For the first two hundred years of the history of Massachusetts and Connecticut the state in completely Erastian fashion did duty as the denominational framework for the churches: it provided a unifying bond between them. No inter–colony or inter–state, and remarkably few intra–colony and intra–state synods were called in American Congregationalism between 1648 and 1852 because none or few were needed, since the colonial and, later, the state legislative assemblies were available for the discussion of all relationships among the churches. Meetings of ministers and, in the early nineteenth century, of voluntary associations, such as those which launched the American Board of Commissioners for Foreign Missions, provided forums for the fellowship, but the bedrock legislation as to the founding, maintenance, and ministry of the churches was in the hands of the state in Connecticut until 1818 and in Massachusetts until 1834. It is not strange that the overwhelming number of congregations under the Plan of Union in the early part of the nineteenth century became Presbyterian: the wonder is that more of them did not, for when a Congregationalist crossed the Western border of Massachusetts or Connecticut into New York State, he left behind him the primary symbol and organ of connection in Congregationalism  (Introduction to Williston Walker, Creeds and Platforms of Congregationalism, p xiii)

That legacy is still alive in the churches of New England, as it is indeed elsewhere in America, and the insights of the Mercersburg theologians offer much that can correct it.

(This is a paper I delivered to the Mercersburg Society at their Annual Meeting held at the First Church of Christ in Pittsfield, Massachusetts on June 18, 1997. It was published in the Fall 1997 issue of The Mercersburg Review)

“Heaven, a World of Love”

For those whose only exposure to the sermons of Jonathan Edwards (1703-1758) is his infamous “Sinners in the Hands of an Angry God” I recommend his brilliant and moving sermon, “Heaven, A World of Love.”

Reading it today we can see that the Puritan had more weapons in his homiletical arsenal than merely frightening his congregation with images of a fiery future. In “Heaven, a World of Love” his exquisite portrait of heaven, and the way people interact with one another there, might have made the faithful squirm every bit as much as his image of the spider over the flame in “Sinners in the Hands of an Angry God”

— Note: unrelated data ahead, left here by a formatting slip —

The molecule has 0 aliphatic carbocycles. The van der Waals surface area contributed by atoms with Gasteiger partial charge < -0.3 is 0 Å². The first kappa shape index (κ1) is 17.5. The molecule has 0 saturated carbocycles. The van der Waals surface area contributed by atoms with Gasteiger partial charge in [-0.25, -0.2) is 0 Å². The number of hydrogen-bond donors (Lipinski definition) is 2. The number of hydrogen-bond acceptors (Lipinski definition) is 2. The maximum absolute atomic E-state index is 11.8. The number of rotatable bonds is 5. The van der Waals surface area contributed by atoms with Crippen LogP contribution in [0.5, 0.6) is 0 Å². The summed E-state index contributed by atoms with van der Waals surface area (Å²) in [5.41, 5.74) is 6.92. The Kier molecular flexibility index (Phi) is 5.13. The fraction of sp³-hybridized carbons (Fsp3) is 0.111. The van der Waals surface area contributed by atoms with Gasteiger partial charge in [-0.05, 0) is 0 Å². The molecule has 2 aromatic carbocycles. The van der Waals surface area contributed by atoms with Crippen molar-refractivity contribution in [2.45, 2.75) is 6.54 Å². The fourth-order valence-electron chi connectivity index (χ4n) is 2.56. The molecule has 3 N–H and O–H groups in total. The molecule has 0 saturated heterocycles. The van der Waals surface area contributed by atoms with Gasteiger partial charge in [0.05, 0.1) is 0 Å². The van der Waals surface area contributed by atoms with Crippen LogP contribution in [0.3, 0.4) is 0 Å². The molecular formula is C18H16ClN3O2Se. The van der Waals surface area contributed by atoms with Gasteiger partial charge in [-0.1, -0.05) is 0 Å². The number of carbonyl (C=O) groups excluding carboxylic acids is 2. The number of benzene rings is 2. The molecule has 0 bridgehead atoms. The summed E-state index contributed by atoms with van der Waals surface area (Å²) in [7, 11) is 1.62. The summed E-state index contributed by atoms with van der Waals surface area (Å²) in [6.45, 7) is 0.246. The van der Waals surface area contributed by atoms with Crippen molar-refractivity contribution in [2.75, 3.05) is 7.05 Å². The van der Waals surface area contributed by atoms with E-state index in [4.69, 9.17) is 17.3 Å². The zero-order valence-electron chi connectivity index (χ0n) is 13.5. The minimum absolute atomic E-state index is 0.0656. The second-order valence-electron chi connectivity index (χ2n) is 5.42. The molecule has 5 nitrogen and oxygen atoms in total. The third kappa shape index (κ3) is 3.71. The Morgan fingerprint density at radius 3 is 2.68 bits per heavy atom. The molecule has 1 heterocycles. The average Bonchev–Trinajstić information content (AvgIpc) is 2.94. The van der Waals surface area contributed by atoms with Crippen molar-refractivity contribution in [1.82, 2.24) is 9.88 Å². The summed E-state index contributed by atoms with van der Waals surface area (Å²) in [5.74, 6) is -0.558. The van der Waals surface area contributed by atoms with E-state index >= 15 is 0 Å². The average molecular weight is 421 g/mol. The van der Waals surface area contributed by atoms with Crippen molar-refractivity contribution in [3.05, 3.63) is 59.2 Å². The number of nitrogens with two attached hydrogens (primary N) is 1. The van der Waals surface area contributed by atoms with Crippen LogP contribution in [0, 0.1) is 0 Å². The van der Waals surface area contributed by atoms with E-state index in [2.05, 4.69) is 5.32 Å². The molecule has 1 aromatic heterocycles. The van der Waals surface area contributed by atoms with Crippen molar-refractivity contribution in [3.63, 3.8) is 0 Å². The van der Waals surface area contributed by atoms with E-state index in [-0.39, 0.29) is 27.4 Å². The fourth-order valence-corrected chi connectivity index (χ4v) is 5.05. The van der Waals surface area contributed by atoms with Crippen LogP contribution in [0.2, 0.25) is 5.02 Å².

Notice the image of community as a musical ensemble, praising God together. What might we in the church on earth learn from this? Here’s an excerpt:

“And oh! what joy will there be, springing up in the hearts of the saints, after they have passed through their wearisome pilgrimage, to be brought to such a paradise as this! Here is joy unspeakable indeed, and full of glory – joy that is humble, holy, enrapturing, and divine in its perfection! Love is always a sweet principle; and especially divine love. This, even on earth, is a spring of sweetness; but in heaven it shall become a stream, a river, an ocean! All shall stand about the God of glory, who is the great fountain of love, opening, as it were, their very souls to be filled with those effusions of love that are poured forth from his fullness, just as the flowers on the earth, in the bright and joyous days of spring, open their bosoms to the sun, to be filled with his light and warmth, and to flourish in beauty and fragrancy under his cheering rays. Every saint in heaven is as a flower in that garden of God, and holy love is the fragrance and sweet odor that they all send forth, and with which they fill the bowers of that paradise above. Every soul there, is as a note in some concert of delightful music, that sweetly harmonizes with every other note, and all together blend in the most rapturous strains in praising God and the Lamb forever. And so all help each other, to their utmost, to express the love of the whole society to its glorious Father and Head, and to pour back love into the great fountain of love whence they are supplied and filled with love, and blessedness, and glory. And thus they will love, and reign in love, and in that godlike joy that is its blessed fruit, such as eye hath not seen, nor ear heard, nor hath ever entered into the heart of man in this world to conceive; and thus in the full sunlight of the throne, enraptured with joys that are forever increasing, and yet forever full, they shall live and reign with God and Christ forever and ever!”